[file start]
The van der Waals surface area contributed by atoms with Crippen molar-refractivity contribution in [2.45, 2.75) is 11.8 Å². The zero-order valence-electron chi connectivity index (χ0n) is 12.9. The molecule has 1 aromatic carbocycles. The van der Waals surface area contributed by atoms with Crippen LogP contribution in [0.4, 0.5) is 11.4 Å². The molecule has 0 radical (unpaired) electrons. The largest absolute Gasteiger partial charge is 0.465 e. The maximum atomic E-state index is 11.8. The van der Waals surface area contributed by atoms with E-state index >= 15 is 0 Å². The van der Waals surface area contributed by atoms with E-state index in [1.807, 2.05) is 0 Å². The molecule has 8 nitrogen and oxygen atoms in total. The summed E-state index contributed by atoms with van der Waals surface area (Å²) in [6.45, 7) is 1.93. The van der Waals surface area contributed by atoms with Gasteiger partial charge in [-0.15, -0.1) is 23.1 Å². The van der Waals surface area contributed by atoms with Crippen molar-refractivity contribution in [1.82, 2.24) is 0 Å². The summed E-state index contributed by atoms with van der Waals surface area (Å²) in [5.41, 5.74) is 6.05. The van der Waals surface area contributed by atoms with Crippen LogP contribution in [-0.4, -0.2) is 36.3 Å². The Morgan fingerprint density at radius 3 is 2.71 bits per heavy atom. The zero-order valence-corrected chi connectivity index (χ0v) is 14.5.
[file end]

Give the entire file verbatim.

The van der Waals surface area contributed by atoms with Crippen molar-refractivity contribution in [2.45, 2.75) is 11.8 Å². The zero-order valence-electron chi connectivity index (χ0n) is 12.9. The molecule has 1 aromatic carbocycles. The van der Waals surface area contributed by atoms with Crippen LogP contribution in [0.4, 0.5) is 11.4 Å². The molecule has 0 radical (unpaired) electrons. The largest absolute Gasteiger partial charge is 0.465 e. The maximum atomic E-state index is 11.8. The van der Waals surface area contributed by atoms with E-state index >= 15 is 0 Å². The van der Waals surface area contributed by atoms with E-state index in [1.807, 2.05) is 0 Å². The molecule has 8 nitrogen and oxygen atoms in total. The summed E-state index contributed by atoms with van der Waals surface area (Å²) in [6.45, 7) is 1.93. The van der Waals surface area contributed by atoms with Gasteiger partial charge in [-0.15, -0.1) is 23.1 Å². The van der Waals surface area contributed by atoms with Crippen molar-refractivity contribution in [1.82, 2.24) is 0 Å². The summed E-state index contributed by atoms with van der Waals surface area (Å²) in [5.41, 5.74) is 6.05. The van der Waals surface area contributed by atoms with Crippen LogP contribution in [-0.4, -0.2) is 36.3 Å². The Morgan fingerprint density at radius 3 is 2.71 bits per heavy atom. The zero-order valence-corrected chi connectivity index (χ0v) is 14.5.